- Find and select your file using the dialog. You can then click the “Open” button and the image will now open in the Camera RAW application, rather than directly in Photoshop.
Using the Effect Tab
- Once open select the “Fx” tab which contains the Grain effect adjustment which we can use to simulate film grain. You can also apply any other adjustments using the controls in the other tab, but we will ignore this for the tutorial.
- In the FX Tab you will find the “Grain” panel over to the right. This has three settings you can apply to the image. Use the Amount slider to control how much grain is added to the photo. Size controls the size of the individual grain effect. As you increase this to higher levels you will find the image also softens. The Roughness adjustment helps prevent the grain pattern from appearing too regular. Moving the slider to the right can help improve the appearance and similarity to film grain.
- When you’re satisfied with the adjustment click the “Open Image” button. This closes Camera RAW and opens the adjusted image in Photoshop. Be sure to use the “Open Image” button rather than the “Done” button. The Done button causes the changes to save but doesn’t open the image.
An alternative approach which possibly offers more flexibility and control is to apply the Camera RAW filter to a new Photoshop layer.
Applying the Camera RAW Filter to a Layer
The approach is very similar to that described above except you apply the adjustment as a filter. Here are the steps.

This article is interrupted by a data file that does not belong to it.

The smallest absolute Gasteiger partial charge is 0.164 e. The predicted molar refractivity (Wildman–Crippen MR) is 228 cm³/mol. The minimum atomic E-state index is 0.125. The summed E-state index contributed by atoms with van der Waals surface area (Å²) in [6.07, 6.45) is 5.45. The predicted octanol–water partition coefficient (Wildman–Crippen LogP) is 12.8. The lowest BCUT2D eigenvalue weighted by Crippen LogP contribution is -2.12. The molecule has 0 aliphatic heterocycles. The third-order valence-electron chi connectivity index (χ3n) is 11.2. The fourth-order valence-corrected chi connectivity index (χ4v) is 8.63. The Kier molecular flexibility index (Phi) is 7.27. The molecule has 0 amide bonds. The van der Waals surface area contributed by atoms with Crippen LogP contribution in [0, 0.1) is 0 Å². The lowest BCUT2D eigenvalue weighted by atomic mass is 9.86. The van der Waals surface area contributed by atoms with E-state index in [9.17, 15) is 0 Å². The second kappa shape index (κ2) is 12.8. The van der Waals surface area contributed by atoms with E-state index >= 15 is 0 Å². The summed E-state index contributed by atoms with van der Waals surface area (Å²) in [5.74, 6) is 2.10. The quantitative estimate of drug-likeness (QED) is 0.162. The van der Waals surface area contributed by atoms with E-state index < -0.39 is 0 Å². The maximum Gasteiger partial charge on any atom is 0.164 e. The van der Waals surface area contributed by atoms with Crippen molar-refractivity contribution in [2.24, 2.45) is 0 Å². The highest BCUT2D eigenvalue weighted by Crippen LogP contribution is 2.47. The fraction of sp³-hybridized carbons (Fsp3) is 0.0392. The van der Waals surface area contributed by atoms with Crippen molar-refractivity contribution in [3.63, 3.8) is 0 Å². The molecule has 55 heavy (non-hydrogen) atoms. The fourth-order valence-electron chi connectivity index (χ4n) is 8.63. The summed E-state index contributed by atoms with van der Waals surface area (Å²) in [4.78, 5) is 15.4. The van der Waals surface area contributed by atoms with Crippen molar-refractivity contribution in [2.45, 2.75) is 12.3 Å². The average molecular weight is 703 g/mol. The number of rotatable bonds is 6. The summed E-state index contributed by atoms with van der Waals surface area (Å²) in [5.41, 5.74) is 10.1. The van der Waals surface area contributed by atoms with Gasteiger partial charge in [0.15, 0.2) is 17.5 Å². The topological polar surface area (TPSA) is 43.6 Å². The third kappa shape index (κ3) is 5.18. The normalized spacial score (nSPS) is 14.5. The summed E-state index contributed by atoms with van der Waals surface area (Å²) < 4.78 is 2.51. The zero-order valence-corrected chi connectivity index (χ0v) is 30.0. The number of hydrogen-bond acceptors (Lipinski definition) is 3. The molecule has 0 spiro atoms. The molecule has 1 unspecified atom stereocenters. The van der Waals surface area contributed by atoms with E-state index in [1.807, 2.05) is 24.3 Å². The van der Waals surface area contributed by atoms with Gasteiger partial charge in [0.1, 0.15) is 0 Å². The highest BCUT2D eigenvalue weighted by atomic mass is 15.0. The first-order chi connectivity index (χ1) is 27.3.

- Open the image in Photoshop that you want to apply the grain effect to. Now continue to either step 2 or step 3 below.
- If you haven’t applied any adjustment layers to the image, create a duplicate image layer from the background layer. You can do this by pressing Ctrl + J (Windows PC) on your keyboard or Cmd + J (Mac).
- If you have applied other adjustment layers to the image, rather than copying the background layer you can create a new Stamp Layer. Do this by pressing Shift + Ctrl + Alt + E (Windows PC) on your keyboard or Shift + Option + Cmd + E (Mac). The Stamp Layer is a new single layer that’s a duplicate of all the other layers in the image combined.
- Click the Filters menu item and select the option “Camera RAW Filter…” from the menu.
- The Camera RAW filter will now open the selected layer.
You can now apply your changes in the Camera RAW filter as described previously.
The benefit of using this approach is that you can convert your new layer to use Smart Filters before applying the Camera RAW filter. Converting the layer for use with Smart Filters means Photoshop retains any adjustments you apply in the Smart Filter. This allows you to reopen the filter and tweak your adjustments in the future.
This tutorial has presented a couple of ways you can use to apply a grain effect to your photos in Photoshop. Both use the grain feature of Camera RAW but in different ways and allow you plenty of flexibility depending how you will ultimately publish your photo.